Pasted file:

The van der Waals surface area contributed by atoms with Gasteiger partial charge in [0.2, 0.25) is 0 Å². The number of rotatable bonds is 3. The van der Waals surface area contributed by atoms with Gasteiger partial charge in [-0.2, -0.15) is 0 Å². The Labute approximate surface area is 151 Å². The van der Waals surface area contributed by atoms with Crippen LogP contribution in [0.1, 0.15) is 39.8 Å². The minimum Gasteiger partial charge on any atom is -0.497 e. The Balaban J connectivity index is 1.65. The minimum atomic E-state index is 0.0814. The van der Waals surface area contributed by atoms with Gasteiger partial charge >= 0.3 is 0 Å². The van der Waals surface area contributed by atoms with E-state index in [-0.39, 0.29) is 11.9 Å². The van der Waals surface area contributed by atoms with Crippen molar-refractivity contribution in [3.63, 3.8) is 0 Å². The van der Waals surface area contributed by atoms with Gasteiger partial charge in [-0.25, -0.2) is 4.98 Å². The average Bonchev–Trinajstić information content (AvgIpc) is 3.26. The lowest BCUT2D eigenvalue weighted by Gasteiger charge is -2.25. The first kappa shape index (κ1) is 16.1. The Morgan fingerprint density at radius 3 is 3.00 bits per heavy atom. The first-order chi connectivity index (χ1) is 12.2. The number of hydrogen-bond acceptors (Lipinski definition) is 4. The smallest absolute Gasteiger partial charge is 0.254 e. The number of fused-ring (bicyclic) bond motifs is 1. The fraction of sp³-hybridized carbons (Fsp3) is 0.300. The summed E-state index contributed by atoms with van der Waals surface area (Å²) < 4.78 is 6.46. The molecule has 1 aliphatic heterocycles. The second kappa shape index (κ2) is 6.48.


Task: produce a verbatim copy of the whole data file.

The van der Waals surface area contributed by atoms with Gasteiger partial charge in [0.2, 0.25) is 0 Å². The number of rotatable bonds is 3. The van der Waals surface area contributed by atoms with Gasteiger partial charge in [-0.2, -0.15) is 0 Å². The Labute approximate surface area is 151 Å². The van der Waals surface area contributed by atoms with Crippen LogP contribution in [0.1, 0.15) is 39.8 Å². The minimum Gasteiger partial charge on any atom is -0.497 e. The Balaban J connectivity index is 1.65. The minimum atomic E-state index is 0.0814. The van der Waals surface area contributed by atoms with Gasteiger partial charge >= 0.3 is 0 Å². The van der Waals surface area contributed by atoms with E-state index in [-0.39, 0.29) is 11.9 Å². The van der Waals surface area contributed by atoms with Crippen molar-refractivity contribution in [3.63, 3.8) is 0 Å². The van der Waals surface area contributed by atoms with Gasteiger partial charge in [-0.25, -0.2) is 4.98 Å². The average Bonchev–Trinajstić information content (AvgIpc) is 3.26. The lowest BCUT2D eigenvalue weighted by Gasteiger charge is -2.25. The first kappa shape index (κ1) is 16.1. The Morgan fingerprint density at radius 3 is 3.00 bits per heavy atom. The first-order chi connectivity index (χ1) is 12.2. The number of hydrogen-bond acceptors (Lipinski definition) is 4. The smallest absolute Gasteiger partial charge is 0.254 e. The number of fused-ring (bicyclic) bond motifs is 1. The fraction of sp³-hybridized carbons (Fsp3) is 0.300. The summed E-state index contributed by atoms with van der Waals surface area (Å²) < 4.78 is 6.46. The molecule has 1 aliphatic heterocycles. The second kappa shape index (κ2) is 6.48.